A newly released report by Canada’s auditor general appears to show that Canada Revenue Agency (CRA) targets may be driving the way in which taxpayers are being treated at audit, Canadian tax lawyer   David J. Rotfleisch  tells  AdvocateDaily.com . Read more

Use of AI software in tax cases positive if litigation reduced

News that the government has started a pilot project to use commercial artificial intelligence software in tax cases is a welcome development for taxpayers if it ultimately results in less unnecessary litigation, Canadian tax lawyer   David J. Rotfleisch  tells  AdvocateDaily.com . Read more

Proposed tax changes set to remove uncertainty for charities

Draft tax legislation that proposes to remove restrictions on charities’ non-partisan political activities will act to both clarify the rules and give organizations more scope with respect to their operations, Canadian tax lawyer   David J. Rotfleisch  tells  AdvocateDaily.com . As The Lawyer’s Daily reports, the draft legislation proposes to amend the  Income Tax Act  (ITA), to implement changes consistent with Recommendation #3 of the Report of the Consultation Panel on the Political Activities of Charities — an expert panel appointed by the National Revenue Minister Diane Lebouthillier in   2016 that provided recommendations based on consultations held with charities. Read more

Threats of arrest make CRA scam calls easy to identify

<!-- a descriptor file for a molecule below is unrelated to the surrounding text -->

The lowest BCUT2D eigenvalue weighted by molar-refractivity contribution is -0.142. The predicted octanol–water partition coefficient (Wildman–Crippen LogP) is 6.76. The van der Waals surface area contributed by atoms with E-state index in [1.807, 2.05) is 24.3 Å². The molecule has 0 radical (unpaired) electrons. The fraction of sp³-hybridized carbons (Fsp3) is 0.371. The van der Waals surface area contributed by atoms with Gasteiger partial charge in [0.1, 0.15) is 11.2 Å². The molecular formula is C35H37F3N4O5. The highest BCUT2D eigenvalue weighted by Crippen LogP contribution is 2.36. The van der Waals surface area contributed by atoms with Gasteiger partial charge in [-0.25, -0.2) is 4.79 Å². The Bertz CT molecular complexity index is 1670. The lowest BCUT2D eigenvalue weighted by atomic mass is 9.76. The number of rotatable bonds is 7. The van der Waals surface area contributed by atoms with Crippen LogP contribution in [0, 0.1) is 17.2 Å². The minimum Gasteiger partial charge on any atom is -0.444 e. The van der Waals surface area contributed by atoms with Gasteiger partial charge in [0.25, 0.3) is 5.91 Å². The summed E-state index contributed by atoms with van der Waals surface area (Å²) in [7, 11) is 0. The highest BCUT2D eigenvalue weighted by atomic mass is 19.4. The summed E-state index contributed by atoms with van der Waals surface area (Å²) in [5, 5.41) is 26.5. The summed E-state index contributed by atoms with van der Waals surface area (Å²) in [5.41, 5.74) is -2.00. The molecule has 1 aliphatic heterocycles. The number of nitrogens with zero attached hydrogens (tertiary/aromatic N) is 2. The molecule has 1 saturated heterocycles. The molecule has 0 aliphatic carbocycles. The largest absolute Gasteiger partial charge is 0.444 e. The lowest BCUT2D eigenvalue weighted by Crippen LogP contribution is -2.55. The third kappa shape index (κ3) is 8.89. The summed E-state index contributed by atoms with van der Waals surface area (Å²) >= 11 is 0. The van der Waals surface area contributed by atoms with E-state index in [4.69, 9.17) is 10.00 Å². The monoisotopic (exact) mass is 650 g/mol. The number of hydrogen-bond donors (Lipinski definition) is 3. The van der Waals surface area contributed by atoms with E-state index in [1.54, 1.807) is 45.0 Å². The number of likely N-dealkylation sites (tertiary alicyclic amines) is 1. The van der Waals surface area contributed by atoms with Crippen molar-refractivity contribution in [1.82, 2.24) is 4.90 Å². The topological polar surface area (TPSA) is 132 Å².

A phone scam claiming to represent the Canada Revenue Agency (CRA) is making the rounds and has already duped a number of taxpayers across the country, but as Canadian tax lawyer   David J. Rotfleisch tells AdvocateDaily.com , the real taxman will not call and threaten to arrest anyone for unpaid taxes. Read more

Co-operation, cryptocurrency focus of new tax enforcement group

News that Canada has joined a new multinational group aimed at combating international tax evasion is a “long overdue” development that will allow law enforcement to fully exchange information as well as focus on digital currency transactions, Canadian tax lawyer   David J. Rotfleisch  tells  AdvocateDaily.com . Read more

CRA 'striking gold' in some housing rebate claim cases

News that the Canada Revenue Agency (CRA) has recently imposed millions of dollars in penalties as a result of unpaid taxes in the country's largest real estate sectors comes as no surprise, given the taxman's ongoing focus on new housing rebate claims, Canadian tax lawyer   David J. Rotfleisch  tells  AdvocateDaily.com . Read more

Public database not useful for corporate transparency: Rotfleisch

Although several ‘tax haven’ countries are moving forward with public databases for corporate ownership, a similar structure would likely prove to be ineffective in Canada, given the differences in transparency that already exist between the jurisdictions, Canadian tax lawyer David J. Rotfleisch tells AdvocateDaily.com . Read more